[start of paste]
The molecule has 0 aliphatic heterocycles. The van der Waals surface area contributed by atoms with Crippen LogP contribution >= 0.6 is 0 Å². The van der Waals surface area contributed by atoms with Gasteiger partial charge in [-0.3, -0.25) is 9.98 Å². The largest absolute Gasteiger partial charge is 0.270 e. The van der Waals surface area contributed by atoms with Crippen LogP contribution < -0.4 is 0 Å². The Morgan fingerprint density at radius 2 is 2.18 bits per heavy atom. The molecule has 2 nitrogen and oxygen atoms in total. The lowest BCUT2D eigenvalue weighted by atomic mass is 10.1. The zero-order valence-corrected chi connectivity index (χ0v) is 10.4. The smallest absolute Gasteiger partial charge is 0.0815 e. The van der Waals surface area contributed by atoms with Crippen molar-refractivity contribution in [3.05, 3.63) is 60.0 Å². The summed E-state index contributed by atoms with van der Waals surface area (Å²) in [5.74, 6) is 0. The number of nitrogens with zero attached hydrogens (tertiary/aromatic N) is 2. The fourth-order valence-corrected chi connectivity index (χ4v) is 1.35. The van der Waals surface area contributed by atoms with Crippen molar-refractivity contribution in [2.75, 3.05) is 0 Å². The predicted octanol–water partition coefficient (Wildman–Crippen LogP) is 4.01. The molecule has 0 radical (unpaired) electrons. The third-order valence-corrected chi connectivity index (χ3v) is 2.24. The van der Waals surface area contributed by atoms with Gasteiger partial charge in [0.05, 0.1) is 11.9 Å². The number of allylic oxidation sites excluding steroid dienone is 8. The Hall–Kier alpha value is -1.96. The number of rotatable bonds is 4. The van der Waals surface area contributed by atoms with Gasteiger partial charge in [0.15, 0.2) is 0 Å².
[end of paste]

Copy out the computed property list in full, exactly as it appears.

The molecule has 0 aliphatic heterocycles. The van der Waals surface area contributed by atoms with Crippen LogP contribution >= 0.6 is 0 Å². The van der Waals surface area contributed by atoms with Gasteiger partial charge in [-0.3, -0.25) is 9.98 Å². The largest absolute Gasteiger partial charge is 0.270 e. The van der Waals surface area contributed by atoms with Crippen LogP contribution < -0.4 is 0 Å². The Morgan fingerprint density at radius 2 is 2.18 bits per heavy atom. The molecule has 2 nitrogen and oxygen atoms in total. The lowest BCUT2D eigenvalue weighted by atomic mass is 10.1. The zero-order valence-corrected chi connectivity index (χ0v) is 10.4. The smallest absolute Gasteiger partial charge is 0.0815 e. The van der Waals surface area contributed by atoms with Crippen molar-refractivity contribution in [3.05, 3.63) is 60.0 Å². The summed E-state index contributed by atoms with van der Waals surface area (Å²) in [5.74, 6) is 0. The number of nitrogens with zero attached hydrogens (tertiary/aromatic N) is 2. The fourth-order valence-corrected chi connectivity index (χ4v) is 1.35. The van der Waals surface area contributed by atoms with Crippen molar-refractivity contribution in [2.75, 3.05) is 0 Å². The predicted octanol–water partition coefficient (Wildman–Crippen LogP) is 4.01. The molecule has 0 radical (unpaired) electrons. The third-order valence-corrected chi connectivity index (χ3v) is 2.24. The van der Waals surface area contributed by atoms with Gasteiger partial charge in [0.05, 0.1) is 11.9 Å². The number of allylic oxidation sites excluding steroid dienone is 8. The Hall–Kier alpha value is -1.96. The number of rotatable bonds is 4. The van der Waals surface area contributed by atoms with Gasteiger partial charge in [0.15, 0.2) is 0 Å².